What to Assess
Given what has been said about what assessment is (and isn’t), programs, curricula, and courses have each been the focus of assessment. What to assess depends on the focus of assessment. Program assessment will necessarily include curricula assessment and course assessment, but it will likely necessitate assessment of other items. Program assessment involves a self-evaluation of all program goals and learning objectives. When conducting program assessment, what to assess depends on the nature of the program goals and learning objectives and their associated outcome measures. The key question is: “What must we measure to determine our program’s success in meeting its goals and learning objectives?”
You may also wish to consider the following:
Where are particular program goals and learning objectives addressed?
- Courses or other places?
- Not all learning outcomes are based in the classroom/at the course level.
- Program goals and objectives extend beyond the specific goals we have in our classes.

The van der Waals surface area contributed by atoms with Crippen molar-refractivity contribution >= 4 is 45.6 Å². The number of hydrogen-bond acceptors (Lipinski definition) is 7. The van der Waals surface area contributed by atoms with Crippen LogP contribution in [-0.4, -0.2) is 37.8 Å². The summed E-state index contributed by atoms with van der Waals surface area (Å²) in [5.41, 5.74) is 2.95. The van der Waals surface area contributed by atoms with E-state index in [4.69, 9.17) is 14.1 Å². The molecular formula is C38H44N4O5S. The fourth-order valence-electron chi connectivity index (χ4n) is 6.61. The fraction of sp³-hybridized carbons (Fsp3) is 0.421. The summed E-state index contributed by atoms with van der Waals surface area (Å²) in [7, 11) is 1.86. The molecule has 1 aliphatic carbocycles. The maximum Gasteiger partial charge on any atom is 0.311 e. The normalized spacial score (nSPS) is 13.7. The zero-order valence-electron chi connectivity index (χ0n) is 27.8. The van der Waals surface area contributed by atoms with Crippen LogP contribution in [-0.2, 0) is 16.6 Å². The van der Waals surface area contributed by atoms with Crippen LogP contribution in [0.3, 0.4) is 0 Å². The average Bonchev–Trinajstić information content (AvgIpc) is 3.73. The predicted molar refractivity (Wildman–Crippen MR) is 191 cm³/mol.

What approaches are you going to use to assess program goals and learning outcomes?
- In-class or out-of-class (or both)?
- Are you using direct (e.g., exams) or indirect (e.g., student surveys) measures to assess learning outcomes?
- Are you using qualitative and/or quantitative measures?
Who are you going to assess?
- All students?
- A particular student cohort?
- A sample of students?
What is your schedule for assessing learning outcomes?
- At the completion of each course?
- At the completion of a required set of courses?
- Upon graduation?
Assessment methods should reflect the type of learning to be measured (Click here for Bloom’s Taxonomy). The student learning outcomes must govern the choice of measures. A combination of assessment approaches can be the most effective way to measure student learning. Assessment tools should be chosen so that students are given multiple ways to demonstrate their learning.